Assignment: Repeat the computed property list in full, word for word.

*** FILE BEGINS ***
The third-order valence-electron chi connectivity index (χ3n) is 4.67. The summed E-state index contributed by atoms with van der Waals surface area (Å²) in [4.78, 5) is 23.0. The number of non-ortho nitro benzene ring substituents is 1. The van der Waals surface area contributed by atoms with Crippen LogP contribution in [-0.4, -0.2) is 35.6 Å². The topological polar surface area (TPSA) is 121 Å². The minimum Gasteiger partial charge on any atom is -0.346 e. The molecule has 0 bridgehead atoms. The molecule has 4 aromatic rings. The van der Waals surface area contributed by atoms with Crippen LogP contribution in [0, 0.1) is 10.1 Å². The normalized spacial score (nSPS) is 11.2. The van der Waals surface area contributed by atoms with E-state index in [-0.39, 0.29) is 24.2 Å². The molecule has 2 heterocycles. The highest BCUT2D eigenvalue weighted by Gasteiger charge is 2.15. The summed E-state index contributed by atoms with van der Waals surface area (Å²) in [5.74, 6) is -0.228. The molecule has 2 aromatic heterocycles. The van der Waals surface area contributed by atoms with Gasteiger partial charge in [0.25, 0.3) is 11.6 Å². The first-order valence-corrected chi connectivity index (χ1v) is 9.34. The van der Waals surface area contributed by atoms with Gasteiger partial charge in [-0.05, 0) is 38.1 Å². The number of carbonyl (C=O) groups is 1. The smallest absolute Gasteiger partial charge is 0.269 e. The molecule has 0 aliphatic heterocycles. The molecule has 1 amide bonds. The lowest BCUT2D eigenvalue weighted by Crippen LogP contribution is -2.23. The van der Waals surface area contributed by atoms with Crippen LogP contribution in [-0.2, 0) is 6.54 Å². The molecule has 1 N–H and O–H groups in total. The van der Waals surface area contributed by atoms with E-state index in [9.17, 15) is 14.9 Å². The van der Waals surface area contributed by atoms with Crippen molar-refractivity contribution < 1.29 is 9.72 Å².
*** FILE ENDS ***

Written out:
The third-order valence-electron chi connectivity index (χ3n) is 4.67. The summed E-state index contributed by atoms with van der Waals surface area (Å²) in [4.78, 5) is 23.0. The number of non-ortho nitro benzene ring substituents is 1. The van der Waals surface area contributed by atoms with Crippen LogP contribution in [-0.4, -0.2) is 35.6 Å². The topological polar surface area (TPSA) is 121 Å². The minimum Gasteiger partial charge on any atom is -0.346 e. The molecule has 0 bridgehead atoms. The molecule has 4 aromatic rings. The van der Waals surface area contributed by atoms with Crippen LogP contribution in [0, 0.1) is 10.1 Å². The normalized spacial score (nSPS) is 11.2. The van der Waals surface area contributed by atoms with E-state index in [-0.39, 0.29) is 24.2 Å². The molecule has 2 heterocycles. The highest BCUT2D eigenvalue weighted by Gasteiger charge is 2.15. The summed E-state index contributed by atoms with van der Waals surface area (Å²) in [5.74, 6) is -0.228. The molecule has 2 aromatic heterocycles. The van der Waals surface area contributed by atoms with Gasteiger partial charge in [0.25, 0.3) is 11.6 Å². The first-order valence-corrected chi connectivity index (χ1v) is 9.34. The van der Waals surface area contributed by atoms with Gasteiger partial charge in [-0.05, 0) is 38.1 Å². The number of carbonyl (C=O) groups is 1. The smallest absolute Gasteiger partial charge is 0.269 e. The molecule has 0 aliphatic heterocycles. The molecule has 1 amide bonds. The lowest BCUT2D eigenvalue weighted by Crippen LogP contribution is -2.23. The van der Waals surface area contributed by atoms with Crippen LogP contribution in [-0.2, 0) is 6.54 Å². The molecule has 1 N–H and O–H groups in total. The van der Waals surface area contributed by atoms with E-state index in [9.17, 15) is 14.9 Å². The van der Waals surface area contributed by atoms with Crippen molar-refractivity contribution < 1.29 is 9.72 Å².